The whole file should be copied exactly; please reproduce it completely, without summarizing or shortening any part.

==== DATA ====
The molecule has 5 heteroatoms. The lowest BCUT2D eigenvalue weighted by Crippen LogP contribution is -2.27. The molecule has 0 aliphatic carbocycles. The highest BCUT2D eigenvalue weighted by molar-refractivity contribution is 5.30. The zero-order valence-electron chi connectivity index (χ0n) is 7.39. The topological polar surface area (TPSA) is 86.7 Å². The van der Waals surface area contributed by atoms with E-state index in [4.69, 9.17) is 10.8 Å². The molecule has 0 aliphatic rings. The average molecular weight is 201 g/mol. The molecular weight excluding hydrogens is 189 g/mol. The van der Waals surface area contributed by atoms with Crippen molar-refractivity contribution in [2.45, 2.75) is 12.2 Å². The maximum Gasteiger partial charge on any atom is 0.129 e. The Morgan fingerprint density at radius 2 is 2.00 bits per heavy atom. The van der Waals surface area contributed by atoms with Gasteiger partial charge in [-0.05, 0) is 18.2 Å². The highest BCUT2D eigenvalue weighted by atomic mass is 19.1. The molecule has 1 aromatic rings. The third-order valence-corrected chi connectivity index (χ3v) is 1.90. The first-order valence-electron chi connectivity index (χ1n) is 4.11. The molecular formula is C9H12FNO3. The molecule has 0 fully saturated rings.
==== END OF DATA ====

The molecule has 5 heteroatoms. The lowest BCUT2D eigenvalue weighted by Crippen LogP contribution is -2.27. The molecule has 0 aliphatic carbocycles. The highest BCUT2D eigenvalue weighted by molar-refractivity contribution is 5.30. The zero-order valence-electron chi connectivity index (χ0n) is 7.39. The topological polar surface area (TPSA) is 86.7 Å². The van der Waals surface area contributed by atoms with E-state index in [4.69, 9.17) is 10.8 Å². The molecule has 0 aliphatic rings. The average molecular weight is 201 g/mol. The molecular weight excluding hydrogens is 189 g/mol. The van der Waals surface area contributed by atoms with Crippen molar-refractivity contribution in [2.45, 2.75) is 12.2 Å². The maximum Gasteiger partial charge on any atom is 0.129 e. The Morgan fingerprint density at radius 2 is 2.00 bits per heavy atom. The van der Waals surface area contributed by atoms with Gasteiger partial charge in [-0.05, 0) is 18.2 Å². The highest BCUT2D eigenvalue weighted by atomic mass is 19.1. The molecule has 1 aromatic rings. The third-order valence-corrected chi connectivity index (χ3v) is 1.90. The first-order valence-electron chi connectivity index (χ1n) is 4.11. The molecular formula is C9H12FNO3. The molecule has 0 fully saturated rings.